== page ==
I don’t know how anyone can say Hamilton is an awful place to live when it’s got places like this. Even the nearby water tower is the prettiest water tower I’ve ever encountered, adorned with columns to give it the suggestion of classical architecture. (Well, okay, it’s not pretty, but at least it’s ugly in an interesting way. Anyway.)

Water Tower Hamilton Lake

For more about life in the New Zealand city of Hamilton, see:

Exploring Hamilton’s Parks

The Best Place to Go in Hamilton

Hamilton Lake

New Zealand: A Land Fit for Fantasy

The Wizard's Vale

You know when you were a kid, when you were lonely or sad or scared and you just… imagined you were somewhere else? Where did you imagine? What fantastic landscapes did you get lost in?

Emerald valleys beribboned with sapphire rivers? Mysterious lakes mirroring snow-capped mountains? Ancient forests with hidden waterfalls? Waves crashing upon black rocks beneath stormy skies? How about bubbling, blue-grey pools surrounded by steam vents, lava flows and powdery, yellow rocks?

Fantasy Image from

You know.

Growing up in England, I thought New Zealand was some sort of fantasyland. But that didn’t mean I wanted to leave my home and my friends and everything behind to go there. When my parents told me we were moving to New Zealand, I’d never been more lonely or sad or scared!

I did feel slightly better, however, when my dad informed me they were filming The Lord of the Rings there. If I was going to be forced to live somewhere, it was good that it was somewhere magical.


Bridal Veil Falls, Waikato, New Zealand

I was disappointed to find, upon arrival, that New Zealand was just like everywhere else. I mean there were a few things I found strange, but on the whole it was just like England. Of course, I’d only seen the airport, the motorway and our new town at that point. The more I saw of New Zealand’s countryside, the more magical it seemed.


Tongariro National Park, New Zealand

No wonder so many fantasy epics get filmed here! Apart from The Lord of the Rings and The Hobbit, there was The Lion, the Witch and the Wardrobe, Legend of the Seeker, Xena, Hercules, 10,000 BC, The Water Horse, Bridge to Terabithia and others I’ve forgotten. They’re doing Terry Brooks’ Shannara as we speak. (Or as I write. Whatever.)

A ridiculous amount of filming is done at Bethells Beach, for example. My boyfriend, Tim, grew up there, with a view over the valley, the silver-black sand dunes and the sea, so I’ve been a fair bit. It is beautiful, but not only that. It’s got a sort of… mystical quality. It’s not just a beach. If I believed in such things, I’d say it was a weak point in reality… a gateway to the Otherworld… You have to go when the light’s just right, I suppose.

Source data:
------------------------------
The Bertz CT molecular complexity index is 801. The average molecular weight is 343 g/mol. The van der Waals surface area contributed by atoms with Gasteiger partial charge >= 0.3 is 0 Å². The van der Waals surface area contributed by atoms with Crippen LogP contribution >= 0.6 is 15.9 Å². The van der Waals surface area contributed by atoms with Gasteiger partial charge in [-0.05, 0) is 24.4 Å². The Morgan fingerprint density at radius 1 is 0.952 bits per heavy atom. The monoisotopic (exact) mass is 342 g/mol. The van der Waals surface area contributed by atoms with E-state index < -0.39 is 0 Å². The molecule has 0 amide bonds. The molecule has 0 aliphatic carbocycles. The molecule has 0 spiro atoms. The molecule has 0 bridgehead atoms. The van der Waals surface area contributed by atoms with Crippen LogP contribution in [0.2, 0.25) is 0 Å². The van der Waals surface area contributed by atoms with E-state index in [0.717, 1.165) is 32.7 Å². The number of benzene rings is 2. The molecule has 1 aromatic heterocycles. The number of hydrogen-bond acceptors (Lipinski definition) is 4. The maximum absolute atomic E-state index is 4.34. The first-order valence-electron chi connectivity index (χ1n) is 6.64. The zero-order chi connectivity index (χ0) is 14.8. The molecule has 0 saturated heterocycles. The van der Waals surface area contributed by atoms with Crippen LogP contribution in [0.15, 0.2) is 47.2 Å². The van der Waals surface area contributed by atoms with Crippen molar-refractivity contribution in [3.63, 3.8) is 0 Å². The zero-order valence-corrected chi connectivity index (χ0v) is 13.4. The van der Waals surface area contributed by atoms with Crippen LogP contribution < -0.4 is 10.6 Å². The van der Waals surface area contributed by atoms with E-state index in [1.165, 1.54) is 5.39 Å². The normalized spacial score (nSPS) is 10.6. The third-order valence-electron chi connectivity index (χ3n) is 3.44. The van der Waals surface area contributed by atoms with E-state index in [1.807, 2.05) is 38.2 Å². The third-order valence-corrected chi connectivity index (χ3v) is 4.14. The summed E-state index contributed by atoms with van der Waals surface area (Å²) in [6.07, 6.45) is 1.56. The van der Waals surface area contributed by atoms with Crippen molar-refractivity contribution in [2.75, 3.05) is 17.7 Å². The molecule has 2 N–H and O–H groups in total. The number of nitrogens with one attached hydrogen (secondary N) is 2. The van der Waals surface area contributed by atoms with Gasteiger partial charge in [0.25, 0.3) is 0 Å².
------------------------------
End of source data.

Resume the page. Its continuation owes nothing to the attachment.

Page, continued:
Bethells Beach

Bethells Beach, Auckland, New Zealand

A lot of filming is also done around Queenstown. That’s where the mysterious lakes mirroring snow-capped mountains are at. My family went there on our South Island campervan tour and it’s almost overwhelming being in the midst of so much natural beauty.

Lake Pukaki

Lake Pukaki, Canterbury, New Zealand

Other places in the world are beautiful. What makes New Zealand special is simply that it has so MANY beautiful landscapes, and such a RANGE of beautiful landscapes, all within one small country. Scottish actor Graham McTavish put it well when he spoke at the 2015 Hamilton Armageddon: New Zealand is like Neverland, he said – a child’s drawing of a fantasy island with everything you could possibly want on it, in terms of natural scenery and adventure.

Cathedral Cove

Cathedral Cove, Coromandel, New Zealand

In terms of culture, well that’s improving all the time. Auckland’s getting a full-scale replica of Shakespeare’s Globe Theatre this summer! Pity it’s only going to be a temporary ‘pop-up’ building, but still – pretty cool, eh?

Lake McLaren

Lake McLaren, Bay of Plenty, New Zealand


Locations from The Lord of the Rings and The Hobbit

What Hobbiton’s Like

The Magic of Waitomo Caves

The Magical Creatures of New Zealand